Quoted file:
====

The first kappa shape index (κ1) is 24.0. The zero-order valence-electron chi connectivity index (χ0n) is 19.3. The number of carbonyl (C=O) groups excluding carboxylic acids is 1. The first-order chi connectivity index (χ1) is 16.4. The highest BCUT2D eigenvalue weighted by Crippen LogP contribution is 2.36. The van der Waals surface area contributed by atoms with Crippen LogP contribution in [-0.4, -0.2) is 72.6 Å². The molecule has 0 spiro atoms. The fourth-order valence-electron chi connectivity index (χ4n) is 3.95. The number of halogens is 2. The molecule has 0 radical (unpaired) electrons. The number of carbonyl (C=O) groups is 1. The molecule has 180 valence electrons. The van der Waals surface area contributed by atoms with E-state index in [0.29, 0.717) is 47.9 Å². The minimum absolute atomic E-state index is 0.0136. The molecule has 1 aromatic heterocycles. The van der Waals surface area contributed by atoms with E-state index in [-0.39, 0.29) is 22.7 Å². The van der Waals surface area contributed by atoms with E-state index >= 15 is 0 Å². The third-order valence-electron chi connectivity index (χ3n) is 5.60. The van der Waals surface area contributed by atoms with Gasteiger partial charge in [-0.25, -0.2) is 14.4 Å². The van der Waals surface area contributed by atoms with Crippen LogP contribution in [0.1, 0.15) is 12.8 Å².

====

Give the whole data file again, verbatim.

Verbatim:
The first kappa shape index (κ1) is 24.0. The zero-order valence-electron chi connectivity index (χ0n) is 19.3. The number of carbonyl (C=O) groups excluding carboxylic acids is 1. The first-order chi connectivity index (χ1) is 16.4. The highest BCUT2D eigenvalue weighted by Crippen LogP contribution is 2.36. The van der Waals surface area contributed by atoms with Crippen LogP contribution in [-0.4, -0.2) is 72.6 Å². The molecule has 0 spiro atoms. The fourth-order valence-electron chi connectivity index (χ4n) is 3.95. The number of halogens is 2. The molecule has 0 radical (unpaired) electrons. The number of carbonyl (C=O) groups is 1. The molecule has 180 valence electrons. The van der Waals surface area contributed by atoms with E-state index in [0.29, 0.717) is 47.9 Å². The minimum absolute atomic E-state index is 0.0136. The molecule has 1 aromatic heterocycles. The van der Waals surface area contributed by atoms with E-state index in [-0.39, 0.29) is 22.7 Å². The van der Waals surface area contributed by atoms with E-state index >= 15 is 0 Å². The third-order valence-electron chi connectivity index (χ3n) is 5.60. The van der Waals surface area contributed by atoms with Gasteiger partial charge in [-0.25, -0.2) is 14.4 Å². The van der Waals surface area contributed by atoms with Crippen LogP contribution in [0.1, 0.15) is 12.8 Å².